mws_gen_int_spe_trapdiscrete

mws_gen_int_spe_trapdiscrete - Chapter 07.06 Integrating...

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07.06.1 Chapter 07.06 Integrating Discrete Functions After reading this chapter, you should be able to: 1. integrate discrete functions by several methods, 2. derive the formula for trapezoidal rule with unequal segments, and 3. solve examples of finding integrals of discrete functions. What is integration? Integration is the process of measuring the area under a function plotted on a graph. Why would we want to integrate a function? Among the most common examples are finding the velocity of a body from an acceleration function, and displacement of a body from a velocity function. Throughout many engineering fields, there are (what sometimes seems like) countless applications for integral calculus. You can read about a few of these applications in different engineering majors in Chapters 07.00A-07.00G. Sometimes, the function to be integrated is given at discrete data points, and the area under the curve is needed to be approximated. Here, we will discuss the integration of such discrete functions,  b a dx x f I where ) ( x f is called the integrand and is given at discrete value of x , a lower limit of integration b upper limit of integration
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07.06.2 Chapter 07.06 Figure 1 Integration of a function Integrating discrete functions Multiple methods of integrating discrete functions are shown below using an example. Example 1 The upward velocity of a rocket is given as a function of time in Table 1. Table 1 Velocity as a function of time. (s) t ) m/s ( ) ( t v 0 0 10 227.04 15 362.78 20 517.35 22.5 602.97 30 901.67 Determine the distance, , s covered by the rocket from 11 t to 16 t using the velocity data provided and use any applicable numerical technique. Solution Method 1: Average Velocity Method The velocity of the rocket is not provided at 11 t and , 16 t so we will have to use an interval that includes  16 , 11 to find the average velocity of the rocket within that range. In this case, the interval  20 , 10 will suffice. 04 . 227 ) 10 ( v 78 . 362 ) 15 ( v 35 . 517 ) 20 ( v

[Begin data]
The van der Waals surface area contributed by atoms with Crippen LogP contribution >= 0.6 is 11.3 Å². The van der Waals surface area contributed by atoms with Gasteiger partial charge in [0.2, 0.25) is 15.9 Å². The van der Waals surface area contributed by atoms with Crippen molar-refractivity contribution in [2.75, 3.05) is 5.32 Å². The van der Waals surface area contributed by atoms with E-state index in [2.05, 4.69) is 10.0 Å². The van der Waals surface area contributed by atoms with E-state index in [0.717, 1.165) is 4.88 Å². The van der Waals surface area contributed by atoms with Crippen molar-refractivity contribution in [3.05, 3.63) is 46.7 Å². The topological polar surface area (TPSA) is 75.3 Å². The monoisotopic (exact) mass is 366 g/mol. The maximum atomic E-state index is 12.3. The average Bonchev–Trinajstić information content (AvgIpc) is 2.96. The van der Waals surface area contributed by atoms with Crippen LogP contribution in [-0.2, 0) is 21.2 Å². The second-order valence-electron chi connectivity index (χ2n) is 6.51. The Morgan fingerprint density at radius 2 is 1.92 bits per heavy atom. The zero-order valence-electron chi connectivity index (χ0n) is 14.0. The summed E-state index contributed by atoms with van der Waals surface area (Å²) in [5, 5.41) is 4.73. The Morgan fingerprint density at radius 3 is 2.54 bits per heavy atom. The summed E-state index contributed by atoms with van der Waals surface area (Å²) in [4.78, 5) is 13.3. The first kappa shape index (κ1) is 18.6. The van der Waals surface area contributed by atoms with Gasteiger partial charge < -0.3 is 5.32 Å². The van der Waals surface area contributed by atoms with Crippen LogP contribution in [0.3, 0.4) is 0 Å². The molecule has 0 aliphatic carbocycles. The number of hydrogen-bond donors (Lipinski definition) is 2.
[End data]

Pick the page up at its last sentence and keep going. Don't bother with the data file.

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Integrating Discrete Functions 07.06.3 3 ) 20 ( ) 15 ( ) 10 ( v v v Velocity Average 3 35 . 517 78 . 362 04 . 227 m/s 06 . 369 Figure 1 Velocity vs. time data for the rocket example
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This note was uploaded on 06/12/2011 for the course EML 3041 taught by Professor Kaw,a during the Spring '08 term at University of South Florida - Tampa.

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mws_gen_int_spe_trapdiscrete - Chapter 07.06 Integrating...

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